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Braves Flashback/Recap: June 28

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In 2001, Javy Lopez obliterated the Mets with a game-tying homer and a walk-off grand slam

BBN-METS-BRAVES-05 Photo credit should read STEVE SCHAEFER/AFP via Getty Images

Do you remember that game, from 2011, where Brian McCann hit a pinch-hit homer in the ninth to tie the game, and then a walkoff homer two innings later to win it? This isn’t that game. That game happened on May 17, and for that date, we covered a 2010 game that marked the first time the Braves fell into fifth place in the division in half a decade. McCann’s feat was certainly awesome, but he wasn’t the first Braves catcher to do something similar in this millennium. On that note, I present to you this game, from 2001.

The gist: Tom Glavine and Glendon Rusch stranded tons of baserunners unti Joe McEwing’s homer in the seventh gave the Mets a 1-0 lead. Javy Lopez immediately homered on the very first pitch the Braves received when trailing. A few batters later, Rafael Furcal’s RBI single chased Rusch, but the Mets tied it up in the eighth. The game went into the 10th, which was when Javy Lopez came up with the bases loaded and one out. In an 0-2 count, he took Armando Benitez deep for a walkoff grand slam.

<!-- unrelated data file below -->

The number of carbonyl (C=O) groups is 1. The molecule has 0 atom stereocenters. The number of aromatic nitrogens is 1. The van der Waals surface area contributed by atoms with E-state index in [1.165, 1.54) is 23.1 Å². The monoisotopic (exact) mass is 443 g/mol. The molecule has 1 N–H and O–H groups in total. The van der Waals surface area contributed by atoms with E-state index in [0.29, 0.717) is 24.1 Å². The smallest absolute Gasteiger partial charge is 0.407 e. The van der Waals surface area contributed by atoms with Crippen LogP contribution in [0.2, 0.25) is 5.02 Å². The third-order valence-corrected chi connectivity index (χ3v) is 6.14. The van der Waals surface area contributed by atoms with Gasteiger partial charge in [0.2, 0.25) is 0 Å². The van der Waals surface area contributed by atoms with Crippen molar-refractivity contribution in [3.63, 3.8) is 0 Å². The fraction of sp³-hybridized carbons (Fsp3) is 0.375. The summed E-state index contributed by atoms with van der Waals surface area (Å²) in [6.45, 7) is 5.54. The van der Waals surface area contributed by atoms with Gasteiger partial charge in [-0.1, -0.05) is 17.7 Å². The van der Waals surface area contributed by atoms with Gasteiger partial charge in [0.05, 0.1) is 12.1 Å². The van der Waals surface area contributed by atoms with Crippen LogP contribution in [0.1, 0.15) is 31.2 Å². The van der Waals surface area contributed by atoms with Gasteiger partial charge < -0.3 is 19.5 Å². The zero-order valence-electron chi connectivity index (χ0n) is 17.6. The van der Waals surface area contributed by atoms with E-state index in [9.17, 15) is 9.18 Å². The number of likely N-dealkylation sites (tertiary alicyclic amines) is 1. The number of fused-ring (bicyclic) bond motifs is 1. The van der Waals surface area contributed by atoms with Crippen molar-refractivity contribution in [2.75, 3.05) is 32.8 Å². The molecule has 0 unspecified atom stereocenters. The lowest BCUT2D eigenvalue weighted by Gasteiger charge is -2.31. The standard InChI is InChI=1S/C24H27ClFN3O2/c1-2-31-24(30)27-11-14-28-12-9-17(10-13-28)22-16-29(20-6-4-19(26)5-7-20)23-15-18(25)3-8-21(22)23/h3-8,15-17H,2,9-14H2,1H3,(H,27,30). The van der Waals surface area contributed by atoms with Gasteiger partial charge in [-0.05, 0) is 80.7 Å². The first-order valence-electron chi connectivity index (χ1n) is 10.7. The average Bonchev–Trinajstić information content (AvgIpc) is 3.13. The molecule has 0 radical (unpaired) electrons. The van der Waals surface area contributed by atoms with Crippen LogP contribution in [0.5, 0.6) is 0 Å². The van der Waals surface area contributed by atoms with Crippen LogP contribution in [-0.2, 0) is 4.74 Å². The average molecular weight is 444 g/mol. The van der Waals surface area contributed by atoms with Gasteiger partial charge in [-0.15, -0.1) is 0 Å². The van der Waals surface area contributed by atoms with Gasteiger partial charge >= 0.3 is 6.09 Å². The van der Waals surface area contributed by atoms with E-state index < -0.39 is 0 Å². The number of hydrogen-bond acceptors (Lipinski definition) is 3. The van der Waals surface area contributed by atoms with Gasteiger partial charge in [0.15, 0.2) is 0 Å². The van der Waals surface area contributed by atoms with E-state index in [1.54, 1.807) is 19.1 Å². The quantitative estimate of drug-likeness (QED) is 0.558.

Box scores: Baseball-Reference, Fangraphs

The set-up: For me, this part of the 2001 season was great. The Braves were continuing their march to yet another division title, and the arc of their season was hurtling towards success. The team was under .500 in April and .500 but 7.5 games back in at the end of May. In June, the team began to hum and purr. The month started with a seven-game winning streak, and coming into this game, they had once again won six straight. Their last three wins were a sweep of the first-place Phillies in Philadelphia, and as the Braves returned home to start a four-game weekend set with the Mets, they held first place (with a half-game lead) for the first time since starting the season 1-0.